Naahsinaaniksi (the spirit of our grandmothers) : First Nations women as principal leaders

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McDougall, Lisa Ardelle
University of Lethbridge. Faculty of Education
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Lethbridge, Alta. : University of Lethbridge, Faculty of Education, 2004
Blackfoot tribal tradition provides for the voice and action of leaders within the tribe to be honored according to the protocol for the various cultural and religious societies. As leaders become successful and words oftheir qualities filter throughout the tribe, it is a basic understanding that these leaders would become mentors for persons younger than themselves. Leadership qualities esteemed within a tribe were passed from one generation to the next. This project investigates First Nations women in Principal Leadership roles; it specifically asks who were/are influential persons in their lives, what leadership qualities First Nations women in Principal Leadership roles exhibit, and how influential they are as Principal leaders within their school communities. Four First Nations Women in Principal Leadership roles who reside in various Blackfoot tribal communities were interviewed. All women are of Blackfoot ancestry; two being fluent Blackfoot language speakers, two being knowledgeable ofthe Blackfoot language. All women are extremely well-informed in Blackfoot culture and its teachings and imparted their understanding to me The results of this project provide the reader with a history of First Nations women from early North American literature to current ideologies that First Nations women in Principal Leadership roles hold to be true.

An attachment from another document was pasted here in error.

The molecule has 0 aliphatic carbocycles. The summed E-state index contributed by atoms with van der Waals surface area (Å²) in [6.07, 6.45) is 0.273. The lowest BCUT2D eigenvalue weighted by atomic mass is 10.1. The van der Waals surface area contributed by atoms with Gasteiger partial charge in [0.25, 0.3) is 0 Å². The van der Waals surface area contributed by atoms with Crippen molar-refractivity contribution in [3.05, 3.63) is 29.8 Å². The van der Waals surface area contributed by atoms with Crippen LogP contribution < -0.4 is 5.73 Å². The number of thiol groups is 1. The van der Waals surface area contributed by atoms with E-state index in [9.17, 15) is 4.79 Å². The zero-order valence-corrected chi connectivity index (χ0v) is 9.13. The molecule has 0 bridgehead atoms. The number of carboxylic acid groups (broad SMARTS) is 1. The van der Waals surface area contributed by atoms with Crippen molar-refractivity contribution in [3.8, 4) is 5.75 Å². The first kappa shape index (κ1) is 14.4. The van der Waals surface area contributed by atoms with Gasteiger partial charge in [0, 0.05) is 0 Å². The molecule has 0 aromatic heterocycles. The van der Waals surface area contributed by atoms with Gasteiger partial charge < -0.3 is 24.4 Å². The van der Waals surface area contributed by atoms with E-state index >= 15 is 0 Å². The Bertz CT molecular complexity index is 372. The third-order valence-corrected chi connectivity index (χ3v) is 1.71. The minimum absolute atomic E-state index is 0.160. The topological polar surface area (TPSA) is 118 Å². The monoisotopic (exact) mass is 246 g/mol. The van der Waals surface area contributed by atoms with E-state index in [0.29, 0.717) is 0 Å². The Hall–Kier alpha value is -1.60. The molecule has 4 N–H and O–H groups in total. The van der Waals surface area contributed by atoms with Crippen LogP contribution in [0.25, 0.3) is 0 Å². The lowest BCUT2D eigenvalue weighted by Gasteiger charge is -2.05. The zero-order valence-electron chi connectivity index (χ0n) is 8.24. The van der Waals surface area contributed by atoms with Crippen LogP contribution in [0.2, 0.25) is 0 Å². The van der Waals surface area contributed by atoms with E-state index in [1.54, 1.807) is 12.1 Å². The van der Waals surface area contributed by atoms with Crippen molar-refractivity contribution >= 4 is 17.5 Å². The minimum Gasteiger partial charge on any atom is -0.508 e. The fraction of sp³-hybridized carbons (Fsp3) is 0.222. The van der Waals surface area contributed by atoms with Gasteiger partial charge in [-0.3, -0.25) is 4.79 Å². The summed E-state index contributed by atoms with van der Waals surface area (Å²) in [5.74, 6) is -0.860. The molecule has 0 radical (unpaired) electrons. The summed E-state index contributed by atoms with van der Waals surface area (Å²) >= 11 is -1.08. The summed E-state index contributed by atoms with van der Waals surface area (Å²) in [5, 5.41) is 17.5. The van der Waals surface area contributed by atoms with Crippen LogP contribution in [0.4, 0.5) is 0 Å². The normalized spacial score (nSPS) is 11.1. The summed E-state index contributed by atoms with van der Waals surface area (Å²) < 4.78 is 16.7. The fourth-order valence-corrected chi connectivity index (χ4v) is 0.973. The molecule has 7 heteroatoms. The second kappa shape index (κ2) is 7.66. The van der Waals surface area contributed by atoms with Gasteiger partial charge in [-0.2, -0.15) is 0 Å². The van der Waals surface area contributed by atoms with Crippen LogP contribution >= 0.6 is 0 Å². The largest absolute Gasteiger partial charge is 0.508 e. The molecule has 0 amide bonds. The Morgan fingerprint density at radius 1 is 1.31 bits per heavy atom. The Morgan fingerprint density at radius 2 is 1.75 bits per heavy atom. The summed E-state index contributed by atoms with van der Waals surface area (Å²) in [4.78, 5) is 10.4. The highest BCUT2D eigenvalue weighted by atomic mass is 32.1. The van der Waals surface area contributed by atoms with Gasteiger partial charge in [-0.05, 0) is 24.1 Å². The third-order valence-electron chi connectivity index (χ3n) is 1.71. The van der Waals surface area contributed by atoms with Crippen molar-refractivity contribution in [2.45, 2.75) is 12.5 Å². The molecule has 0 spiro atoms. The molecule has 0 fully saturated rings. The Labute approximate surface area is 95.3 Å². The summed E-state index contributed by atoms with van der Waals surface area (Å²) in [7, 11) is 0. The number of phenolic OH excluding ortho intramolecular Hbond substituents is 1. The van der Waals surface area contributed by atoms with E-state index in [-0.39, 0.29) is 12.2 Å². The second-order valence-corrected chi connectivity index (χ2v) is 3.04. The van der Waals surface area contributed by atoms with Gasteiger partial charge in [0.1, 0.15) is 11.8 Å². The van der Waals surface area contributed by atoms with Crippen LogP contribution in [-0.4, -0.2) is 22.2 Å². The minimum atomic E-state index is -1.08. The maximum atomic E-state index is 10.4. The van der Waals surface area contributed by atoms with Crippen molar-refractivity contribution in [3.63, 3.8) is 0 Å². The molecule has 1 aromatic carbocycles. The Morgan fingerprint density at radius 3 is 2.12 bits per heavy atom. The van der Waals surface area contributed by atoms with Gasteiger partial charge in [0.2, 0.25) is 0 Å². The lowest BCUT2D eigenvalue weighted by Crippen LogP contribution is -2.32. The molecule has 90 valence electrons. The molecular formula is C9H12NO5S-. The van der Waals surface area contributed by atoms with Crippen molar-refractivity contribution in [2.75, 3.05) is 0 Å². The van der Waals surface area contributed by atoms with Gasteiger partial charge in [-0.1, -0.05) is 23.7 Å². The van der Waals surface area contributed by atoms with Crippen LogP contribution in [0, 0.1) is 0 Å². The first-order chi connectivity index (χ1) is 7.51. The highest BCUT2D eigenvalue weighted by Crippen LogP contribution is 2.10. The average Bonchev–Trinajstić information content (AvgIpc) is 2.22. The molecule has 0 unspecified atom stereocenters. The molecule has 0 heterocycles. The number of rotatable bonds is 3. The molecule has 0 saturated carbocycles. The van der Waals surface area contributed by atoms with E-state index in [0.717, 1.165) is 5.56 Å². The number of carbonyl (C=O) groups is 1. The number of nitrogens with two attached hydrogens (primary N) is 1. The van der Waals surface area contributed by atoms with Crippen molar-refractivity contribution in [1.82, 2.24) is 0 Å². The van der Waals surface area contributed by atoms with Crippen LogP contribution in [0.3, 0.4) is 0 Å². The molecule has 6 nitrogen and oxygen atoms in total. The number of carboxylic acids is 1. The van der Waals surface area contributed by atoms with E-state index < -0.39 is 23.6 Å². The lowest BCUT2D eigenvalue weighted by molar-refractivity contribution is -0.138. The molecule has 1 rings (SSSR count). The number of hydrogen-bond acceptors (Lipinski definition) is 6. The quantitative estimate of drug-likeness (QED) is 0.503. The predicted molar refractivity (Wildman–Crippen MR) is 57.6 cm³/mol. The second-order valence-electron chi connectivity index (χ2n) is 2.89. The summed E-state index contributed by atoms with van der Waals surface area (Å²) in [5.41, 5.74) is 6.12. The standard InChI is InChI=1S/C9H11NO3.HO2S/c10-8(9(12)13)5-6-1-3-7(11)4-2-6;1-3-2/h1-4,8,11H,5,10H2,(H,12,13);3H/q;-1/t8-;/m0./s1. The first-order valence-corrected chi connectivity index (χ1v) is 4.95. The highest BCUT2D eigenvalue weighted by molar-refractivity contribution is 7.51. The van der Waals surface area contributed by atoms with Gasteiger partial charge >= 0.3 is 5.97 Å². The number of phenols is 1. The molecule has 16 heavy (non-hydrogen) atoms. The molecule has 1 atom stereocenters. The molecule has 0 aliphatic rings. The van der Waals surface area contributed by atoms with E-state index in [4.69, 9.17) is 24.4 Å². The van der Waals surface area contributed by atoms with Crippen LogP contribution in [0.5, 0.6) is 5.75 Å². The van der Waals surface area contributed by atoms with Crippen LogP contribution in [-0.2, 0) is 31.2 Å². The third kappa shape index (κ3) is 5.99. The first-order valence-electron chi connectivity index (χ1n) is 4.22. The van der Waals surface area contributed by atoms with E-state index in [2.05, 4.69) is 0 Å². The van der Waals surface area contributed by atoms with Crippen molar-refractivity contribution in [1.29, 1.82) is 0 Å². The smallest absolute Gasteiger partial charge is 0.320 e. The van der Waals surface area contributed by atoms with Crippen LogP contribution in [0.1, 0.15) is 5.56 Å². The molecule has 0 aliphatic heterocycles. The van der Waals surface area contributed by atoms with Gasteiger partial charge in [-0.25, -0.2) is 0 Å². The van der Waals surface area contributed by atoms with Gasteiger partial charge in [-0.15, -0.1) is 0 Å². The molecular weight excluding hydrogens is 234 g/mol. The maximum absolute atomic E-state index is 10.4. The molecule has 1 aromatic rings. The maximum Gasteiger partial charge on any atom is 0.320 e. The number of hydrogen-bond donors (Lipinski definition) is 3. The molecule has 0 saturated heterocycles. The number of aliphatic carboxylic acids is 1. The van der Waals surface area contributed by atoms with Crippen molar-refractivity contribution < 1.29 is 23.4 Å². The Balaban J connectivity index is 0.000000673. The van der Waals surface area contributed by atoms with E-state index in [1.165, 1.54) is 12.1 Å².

v, 57 leaves ; 29 cm. --
Siksika women -- Canada -- Social life and customs , Siksika women -- Canada -- History , Siksika -- Canada -- Social life and customs , Siksika -- Canada -- History , Leadership in women -- Canada